Talk to your doctor. If you're thinking about starting a family -- or adding to it -- let your doctor know. Many MS medications -- like interferons (Avonex, Betaseron, Rebif), glatiramer (Copaxone, Glatopa) natalizumab (Tysabri), and others -- aren’t safe for your baby. You’ll need to stop taking them before you try to get pregnant. Some others, like teriflunomide (Aubagio), are risky even for men who want to father a child.
Connect. If you aren’t already part of an MS support group, now is a good time to seek one out. Talk to other women with the condition who have kids. Get tips on how to manage pregnancy and life with a new baby.
Plan for the future. What would happen if you had a flare after your little one arrives? Do you have family and friends who can lend a hand if you need it? Choose your backups before you get pregnant.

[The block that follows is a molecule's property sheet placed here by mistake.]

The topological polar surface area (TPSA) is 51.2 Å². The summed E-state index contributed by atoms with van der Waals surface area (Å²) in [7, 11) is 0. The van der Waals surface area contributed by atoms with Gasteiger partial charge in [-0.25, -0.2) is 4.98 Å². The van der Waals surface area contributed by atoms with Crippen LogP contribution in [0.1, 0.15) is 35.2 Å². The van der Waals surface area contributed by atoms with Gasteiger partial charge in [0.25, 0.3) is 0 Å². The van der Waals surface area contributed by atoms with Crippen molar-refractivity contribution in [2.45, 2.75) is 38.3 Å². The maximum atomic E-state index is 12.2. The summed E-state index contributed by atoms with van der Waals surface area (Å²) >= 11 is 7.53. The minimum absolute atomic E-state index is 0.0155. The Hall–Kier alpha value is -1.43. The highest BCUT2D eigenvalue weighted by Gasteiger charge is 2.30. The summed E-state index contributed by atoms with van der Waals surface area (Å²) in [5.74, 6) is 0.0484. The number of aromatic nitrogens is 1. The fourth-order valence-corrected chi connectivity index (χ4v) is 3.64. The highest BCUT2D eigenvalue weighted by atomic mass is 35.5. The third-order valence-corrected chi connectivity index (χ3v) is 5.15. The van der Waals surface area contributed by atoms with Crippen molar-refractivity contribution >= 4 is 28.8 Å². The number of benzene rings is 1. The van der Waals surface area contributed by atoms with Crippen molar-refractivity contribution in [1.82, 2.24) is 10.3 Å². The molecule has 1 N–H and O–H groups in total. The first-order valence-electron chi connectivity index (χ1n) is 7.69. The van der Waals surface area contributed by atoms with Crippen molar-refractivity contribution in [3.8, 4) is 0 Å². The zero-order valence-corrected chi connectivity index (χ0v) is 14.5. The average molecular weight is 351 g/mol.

Enjoy the benefits. Pregnancy naturally seems to ease MS symptoms for many women, especially in the third trimester. So if you get a break, enjoy it.
Get treatment if you need it. If you aren’t feeling good or are having problems, let your doctor know. Pregnancy can be uncomfortable for anyone. If you have an issue, don’t ignore it. Talk to your doctor about medication you can take while you're pregnant. If you have trouble getting around, it may get even harder late in your pregnancy. A cane or other device may help you.
Plan for delivery. Most women with MS give birth just like anyone else. But muscle weakness can come into play. You may be more likely to need a C-section. If your disease makes you lose feeling in your pelvis, your doctor will probably need to watch you more closely in the last month of your pregnancy.